A steep descent brings you into the back of the village and directly to Cartmel Priory. As I  entered through the graveyard I noticed that a large fenced off area of graves is grazed by sheep, unusual. The priory was established by William Marshall in 1188 and now all that remains is the church and a gatehouse. The Augustinians had allowed the locals to worship here and at Dissolution, the church was spared even if its roof was destroyed. A benefactor, George Preston of nearby Holker Hall, reroofed the church in the C17. The exterior of the priory is noted for the upper tower built diagonally on the Norman one.

Once inside the grandeur of the church is revealed – a massive nave with a dominant East Window containing medieval glass. The choir stalls from the C13 – 14 are famous for their mouldings and inventive misericords. The wood has an ancient feel to the touch.

Elsewhere is the elaborate tomb of Lord Harrington who may have slain the last wolf in the kingdom. at nearby Humphrey Head. There are graves to people lost in crossing the sands of Morecambe Bay. At one time the Priory was responsible for providing guides for those crossings. Skull and crossbones decoratives are on several graves.

In a corner of the church is an alcove with a loaf of bread bequeathed by Rowland Briggs in the C18 to the poor of the parish and the tradition is maintained to this day.

Completing the interest is Cromwell’s Door which shows bullet holes either fired by villagers on the Roundheads or by the visiting army itself.

The only other original remnant of the priory is the Gatehouse on the edge of the village square. Everywhere was busy with festive celebrations.

From the village square, with its ancient cross, I walked across the racecourse to join a track going all the way to Holker Hall. Holker Hall was closed and nothing can be seen of it from the road although the estate buildings are of interest. Down the road, I walked into Cark alongside the River Eea on its way from Cartmell to the Leven Estuary. The station at Cark was soon reached concluding a short but enjoyable stroll of considerable interest.

 

*****

 

A LANCASHIRE MONASTIC WAY. 11. Carnforth to Arnside.

                                                                   Silverdale.

This is easy – just walk around the coast with not a single religious site to visit but a myriad of paths in an ‘Area of Outstanding Natural Beauty’

From Carnforth station, a steam train was just getting ready to head off on a Santa Special, I tramped dingy streets to find a back road leading to a bridge over the River Keer. Familiar ground led up onto the higher road above Warton Sands. The terrifying main limestone quarry was just catching the early sunlight. The views across the marshes obscured by trees. At the end of the road is the familiar chimney at Crag Foot, all that remains of a pump house used to drain Leighton Moss.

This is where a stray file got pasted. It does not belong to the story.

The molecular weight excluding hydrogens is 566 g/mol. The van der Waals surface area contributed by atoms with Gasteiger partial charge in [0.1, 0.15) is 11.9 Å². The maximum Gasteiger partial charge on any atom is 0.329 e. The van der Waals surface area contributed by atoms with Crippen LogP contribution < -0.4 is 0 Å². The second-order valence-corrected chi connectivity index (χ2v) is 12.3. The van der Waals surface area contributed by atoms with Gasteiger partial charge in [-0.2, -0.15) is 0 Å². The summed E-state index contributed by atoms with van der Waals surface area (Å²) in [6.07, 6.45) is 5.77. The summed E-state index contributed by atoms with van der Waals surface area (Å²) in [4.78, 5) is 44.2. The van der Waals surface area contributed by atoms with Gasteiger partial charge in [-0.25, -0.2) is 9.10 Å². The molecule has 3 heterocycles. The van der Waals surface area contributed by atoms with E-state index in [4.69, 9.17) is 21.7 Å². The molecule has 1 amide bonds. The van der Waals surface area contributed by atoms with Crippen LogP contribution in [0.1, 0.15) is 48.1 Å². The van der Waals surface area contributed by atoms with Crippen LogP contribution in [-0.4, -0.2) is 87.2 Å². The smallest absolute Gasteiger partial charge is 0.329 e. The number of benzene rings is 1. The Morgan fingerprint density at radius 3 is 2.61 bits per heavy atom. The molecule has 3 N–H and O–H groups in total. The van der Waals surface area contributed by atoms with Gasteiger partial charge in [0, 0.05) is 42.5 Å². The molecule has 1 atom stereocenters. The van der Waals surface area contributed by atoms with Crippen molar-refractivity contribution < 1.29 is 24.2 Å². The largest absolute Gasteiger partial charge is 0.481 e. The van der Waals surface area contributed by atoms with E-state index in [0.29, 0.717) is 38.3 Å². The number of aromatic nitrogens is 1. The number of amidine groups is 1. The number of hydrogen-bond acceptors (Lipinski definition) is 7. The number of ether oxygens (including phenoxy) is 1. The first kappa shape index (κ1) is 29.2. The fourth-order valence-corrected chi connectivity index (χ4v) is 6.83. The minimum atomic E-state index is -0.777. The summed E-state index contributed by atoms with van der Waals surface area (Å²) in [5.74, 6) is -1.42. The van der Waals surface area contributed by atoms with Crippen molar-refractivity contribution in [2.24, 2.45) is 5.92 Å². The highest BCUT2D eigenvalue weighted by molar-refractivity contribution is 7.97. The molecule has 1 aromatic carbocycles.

I head across the marshes towards Jenny Brown’s Point where there is another preserved chimney, this one from a short-lived C18 copper smelting endeavour. Flocks of geese wheel above me. Across the bay, Morecambe power station appears to be in the sea.

Despite the tide being out walking along the muddy beach doesn’t seem attractive so I take the little lane above until I can go onto NT land at Jack Scout Cove. From up here, I can see the remains of ‘Walduck’s Wall’, an attempt to reclaim an area of land between the point and Carnforth in the midC19.  This disappeared beneath the sands before re-emerging in 1975 as the channels changed. I used to climb on a small limestone cliff, with perfect water washed handholds and fossils, hereabouts but trying to identify it from above is difficult. I do however come across a limekiln which was restored some years ago and I remember it being fired up to celebrate the event.

Back on the lane, I pass Lindeth tower, apparently originally built as a summer house and now available to rent as holiday accommodation.

This area holds so many memories for me; camping at Gibraltar Farm, dodging the tides at Jack Scout’s Cove, bouldering at Woodwell, cosy teas in The Wolf House Gallery and buying unusual plants from brothers at the nursery along the road.

In Silverdale, I take the grassy path across The Lotts shown to me by Sir Hugh on a previous occasion. This takes you straight to The Cove an enchanting place next to the sea with a prominent cave on one side. NT volunteers were out cutting back vegetation. Back on lanes, I cross the boundary from Lancashire Into Cumbria. I presume my guide refers to the ‘old’ Lancashire as it heads towards Furness.

 

 

 

 

 

 

Holgate’s caravan park is massive but well laid out and maintained. I stop for a snack in a wrought iron shelter celebrating the life of Frank William Holgate, 1941 – 2015.

A good track leads to the tottering pile of Arnside Tower a C15 Pele tower built because of the threat posed by Border Reivers.